Thursday, 20 March 2014

True Colours

About a month ago Jack started rejecting clothes that he routinely wore all of the time.  I'm not a stranger to picky toddler clothing preferences - Molly still holds a love hate relationship with leggings and jeans that I doubt I'll ever understand.

Jack's recent foray into the role of savvy fashionista coincides directly with daycare teaching all of the kids about colours and the rainbow.  I slowly came to this realization as I created a pile of repeat offenders (rejected shirts that Jack has refused to wear for nearly a month) in the rainbow palette of navy blue, dark green, black and grey.  Molly and Jack generally have their own clothes during the day now (mainly because Jack is significantly bigger than his sister), with the exception of most of the pyjamas we have available that are a free-for-all for either child.  Essentially we just allow each toddler to select whatever they want for bed time so long as it fits and is seasonally appropriate.  Jack's growing frustration over being able to wear bright purple Dora pyjamas at night and then being offered an army green shirt with a monster truck on it to wear during the day, something he isn't vaguely interested in, is understandable.

 Jack at the batting cages last summer


Over the weekend Jack selected something of Molly's to wear in the morning: A pair of bright fuchsia pants (that were two sizes too small) and a mauve cardigan (also two sizes to small) with no shirt underneath, I let it slide.  Molly gave me attitude for letting him do this, because he was wearing her clothes and she didn't want to share. Chris was unimpressed because I'd encouraged our son to dress like a cross between someone from the cast of Priscilla Queen of Desert and our own neighbourhood hooker*, especially once the boy had added in some Mardi Gras beads. I accused Chris of acting like a dad in a 1980's sitcom who was upset because his son wanted to wear pink or play with dolls and he countered by saying I was using my son to pursue a personal agenda by allowing him to wear something ridiculously ill fitting, something I would never allow Molly to wear.  The truth of the matter was we were both right, and both wrong.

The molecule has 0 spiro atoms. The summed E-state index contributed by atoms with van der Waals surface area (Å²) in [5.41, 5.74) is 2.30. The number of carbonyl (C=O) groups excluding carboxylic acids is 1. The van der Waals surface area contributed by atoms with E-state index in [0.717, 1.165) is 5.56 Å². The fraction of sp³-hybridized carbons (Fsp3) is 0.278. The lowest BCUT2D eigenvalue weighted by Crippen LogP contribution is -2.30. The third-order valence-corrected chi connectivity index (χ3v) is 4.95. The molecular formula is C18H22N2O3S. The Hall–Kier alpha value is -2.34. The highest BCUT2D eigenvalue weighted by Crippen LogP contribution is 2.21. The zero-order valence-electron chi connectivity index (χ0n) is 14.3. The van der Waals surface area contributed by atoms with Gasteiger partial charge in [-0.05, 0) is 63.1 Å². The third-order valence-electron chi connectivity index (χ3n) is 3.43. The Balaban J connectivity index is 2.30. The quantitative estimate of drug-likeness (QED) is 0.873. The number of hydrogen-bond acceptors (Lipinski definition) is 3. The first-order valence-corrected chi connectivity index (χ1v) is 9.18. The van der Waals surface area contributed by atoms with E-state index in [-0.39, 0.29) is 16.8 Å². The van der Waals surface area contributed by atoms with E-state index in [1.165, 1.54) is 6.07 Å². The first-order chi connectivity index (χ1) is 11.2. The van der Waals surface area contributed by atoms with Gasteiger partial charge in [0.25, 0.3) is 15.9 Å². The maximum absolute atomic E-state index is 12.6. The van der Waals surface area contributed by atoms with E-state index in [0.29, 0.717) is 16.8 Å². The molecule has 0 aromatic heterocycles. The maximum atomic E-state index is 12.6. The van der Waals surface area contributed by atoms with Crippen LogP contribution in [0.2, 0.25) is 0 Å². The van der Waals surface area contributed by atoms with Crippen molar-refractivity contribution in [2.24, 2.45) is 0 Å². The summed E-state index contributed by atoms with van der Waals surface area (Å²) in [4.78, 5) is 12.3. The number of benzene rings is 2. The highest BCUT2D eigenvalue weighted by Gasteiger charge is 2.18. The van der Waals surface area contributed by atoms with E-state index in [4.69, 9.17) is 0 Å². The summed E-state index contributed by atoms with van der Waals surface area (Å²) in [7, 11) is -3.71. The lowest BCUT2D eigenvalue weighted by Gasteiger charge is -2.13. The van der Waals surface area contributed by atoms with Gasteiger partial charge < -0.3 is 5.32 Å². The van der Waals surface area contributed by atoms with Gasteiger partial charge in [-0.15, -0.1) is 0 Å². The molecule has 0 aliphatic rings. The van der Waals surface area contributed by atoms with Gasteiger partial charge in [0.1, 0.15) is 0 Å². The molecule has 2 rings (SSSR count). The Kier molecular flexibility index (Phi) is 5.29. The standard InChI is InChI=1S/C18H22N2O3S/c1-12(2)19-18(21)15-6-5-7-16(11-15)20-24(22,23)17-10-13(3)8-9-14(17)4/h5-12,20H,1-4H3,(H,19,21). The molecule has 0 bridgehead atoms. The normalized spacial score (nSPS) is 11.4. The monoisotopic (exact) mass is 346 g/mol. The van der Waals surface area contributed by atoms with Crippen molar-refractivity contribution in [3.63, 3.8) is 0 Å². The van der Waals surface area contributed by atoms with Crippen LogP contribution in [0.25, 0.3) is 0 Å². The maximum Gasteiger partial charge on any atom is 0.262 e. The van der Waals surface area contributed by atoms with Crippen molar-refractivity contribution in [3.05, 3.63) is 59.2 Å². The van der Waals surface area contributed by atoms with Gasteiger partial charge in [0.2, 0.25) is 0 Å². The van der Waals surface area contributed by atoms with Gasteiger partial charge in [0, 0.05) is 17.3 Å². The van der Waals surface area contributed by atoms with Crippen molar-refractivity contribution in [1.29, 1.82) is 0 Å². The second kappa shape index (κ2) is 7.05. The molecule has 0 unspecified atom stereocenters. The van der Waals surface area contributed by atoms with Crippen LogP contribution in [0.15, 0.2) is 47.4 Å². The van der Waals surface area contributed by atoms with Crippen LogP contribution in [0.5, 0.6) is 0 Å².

Within an hour Jack had smeared blueberry yogurt all over himself so I needed to get him into another outfit, no matter what my feminist ideals were telling me.  He was a mess and needed to wear something else.  He selected a bright green shirt and pair of jeans.

Molly at the batting cages

Later that night I asked Jack what his favourite colours were: yellow, purple, green, pink and bright blue, but mostly purple.  He went on and on about how amazing purple is.  The next day I went online and to some stores in search of brightly coloured clothes with no success.  In shopping I faced the issue that maroon is not the same as grape purple and navy is not bright blue and nothing else is available.  Anything in the colours he wanted were uber feminine with flowers, ruffles and bows.  What ever happened to the gender neutral gym uniforms we were forced to wear?  Even Osh Kosh B'Gosh is genderizing their overalls these days. I'd hit a dead end, so I called in the reinforcements: Nana and Papa.